TYPICALLY, in boxing the regression of a modern great is a little harder to detect than the regression of a so-so fighter or even a world-class fighter. It happens, as always, over an extended period of time, gradually, and the inevitable slowing down is sometimes not enough to stop them winning at a certain level, which makes it that bit more difficult to notice.
In the case of lightweights Vasiliy Lomachenko and Katie Taylor, two bona fide greats in an era largely starved of them, there are signs in both that they are reaching the end, though neither have slowed enough for it to cause any real concern. For Taylor, a winner for the 22nd time in a row (six inside schedule) against Karen Elizabeth Carabajal, there is a sense she is not so much regressing as a fighter but more, at 36, simply running out of opponents and boxes still to be ticked. She is, at her age, having beaten most of the fighters around her, searching harder than ever for things to accomplish, hoping that she can accomplish them before, alas, the inevitable happens.
As for Lomachenko, 17-2 (11), he is the one perhaps more in danger. He, unlike Taylor, finds himself in a division consisting of young and hungry fighters who all surround him, like hyenas, hoping to chew from what remains of his carcass when the time is right. For now, he is still good – good enough to beat the likes of Jamaine Ortiz, whom he outpointed in a close fight in New York – but nobody can say for sure how long Lomachenko, at 34, can keep fending off those keener and keener to make their name off of his.
Certainly, of the two modern greats mentioned, it was Taylor who had the easier time of things this weekend. This, on the face of it, is because her opponent, Carabajal, 19-1 (2), was significantly easier to beat than Lomachenko’s and also because Taylor, though older than the Ukrainian, doesn’t have quite so many miles on her clock.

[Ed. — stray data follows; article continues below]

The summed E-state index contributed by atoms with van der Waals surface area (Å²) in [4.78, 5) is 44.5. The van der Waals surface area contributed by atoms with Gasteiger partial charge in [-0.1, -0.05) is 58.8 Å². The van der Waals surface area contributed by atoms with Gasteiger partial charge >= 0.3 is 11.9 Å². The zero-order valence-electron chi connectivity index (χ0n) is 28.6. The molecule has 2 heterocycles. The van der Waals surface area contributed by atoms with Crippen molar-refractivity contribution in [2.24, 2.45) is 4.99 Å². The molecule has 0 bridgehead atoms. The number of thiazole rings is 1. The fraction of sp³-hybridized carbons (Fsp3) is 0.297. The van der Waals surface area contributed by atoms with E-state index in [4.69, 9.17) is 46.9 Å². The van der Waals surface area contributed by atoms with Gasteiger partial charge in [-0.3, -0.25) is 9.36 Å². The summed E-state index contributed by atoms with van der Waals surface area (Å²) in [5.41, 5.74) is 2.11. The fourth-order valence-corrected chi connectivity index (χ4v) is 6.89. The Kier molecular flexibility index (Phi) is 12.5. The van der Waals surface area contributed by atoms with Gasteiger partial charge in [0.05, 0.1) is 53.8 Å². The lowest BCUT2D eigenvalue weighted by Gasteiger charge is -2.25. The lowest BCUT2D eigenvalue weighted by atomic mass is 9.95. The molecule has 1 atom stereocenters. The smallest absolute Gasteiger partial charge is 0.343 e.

Moreover, whereas Lomachenko is walking the tightrope as an undersized lightweight, for Taylor the lightweight division is a division in which she is comfortable. That, as a choice, delays the inevitable, for it is there, at lightweight, she is established and – for now – peerless.
Indeed, it is at that weight she hopes to rematch Amanda Serrano next year, hopefully in Ireland. That was a fight mentioned by both Taylor and her promoter, Eddie Hearn, in the aftermath of her lopsided decision win (100-91, 99-91, 98-92) over Carabajal and, in many ways, it could end up being something of a victory lap for the much-loved Irishwoman.
Conscious as they all are of time, the passing of it, the importance of it, there is a growing feeling with Taylor that next year could be her last, with all who admire her praying she can achieve all she feels she needs to achieve before bowing out, her pro record still unblemished.
Lomachenko, of course, no longer has that luxury – or even that aim. Ambitiously matched from the outset, he has suffered two defeats so far as a pro, the second of which, a points loss against Teofimo Lopez in 2020, offered the first signs that Lomachenko was maybe not the force of old, especially when tasked with performing at lightweight against other elite lightweights.
For it is there, in the lightweight division, he often appears too small for opponents and too light-hitting to make a dent in them. This was shown once again in his fight with Ortiz, an opponent taller than Lomachenko, who started the fight well, winning many of the early rounds, before ultimately fading down the stretch. Somewhat tellingly, too, Ortiz, 16-1-1 (8), had no fear of standing with Lomachenko, and trading with Lomachenko, and even hurt him a few times on the inside, particularly with his left hook.
In the end, it was only Lomachenko’s greater experience and stamina that allowed him to reverse any deficit on the scorecards and pull out a win that looked unlikely at one stage. He did so by scores of 116-112, 117-11 and115-113 (the most accurate of the three), but few, perhaps even Lomachenko himself, would have expected the fight to have been as close and as difficult as it proved to be.
Yet, as history shows, that is what tends to happen when a great fighter reaches a certain stage in their career. Things once easy to do and achieve become that bit more difficult and opponents once considered just about good enough to be sparring partners all of a sudden become equals and problems and blood-thirsty hunters.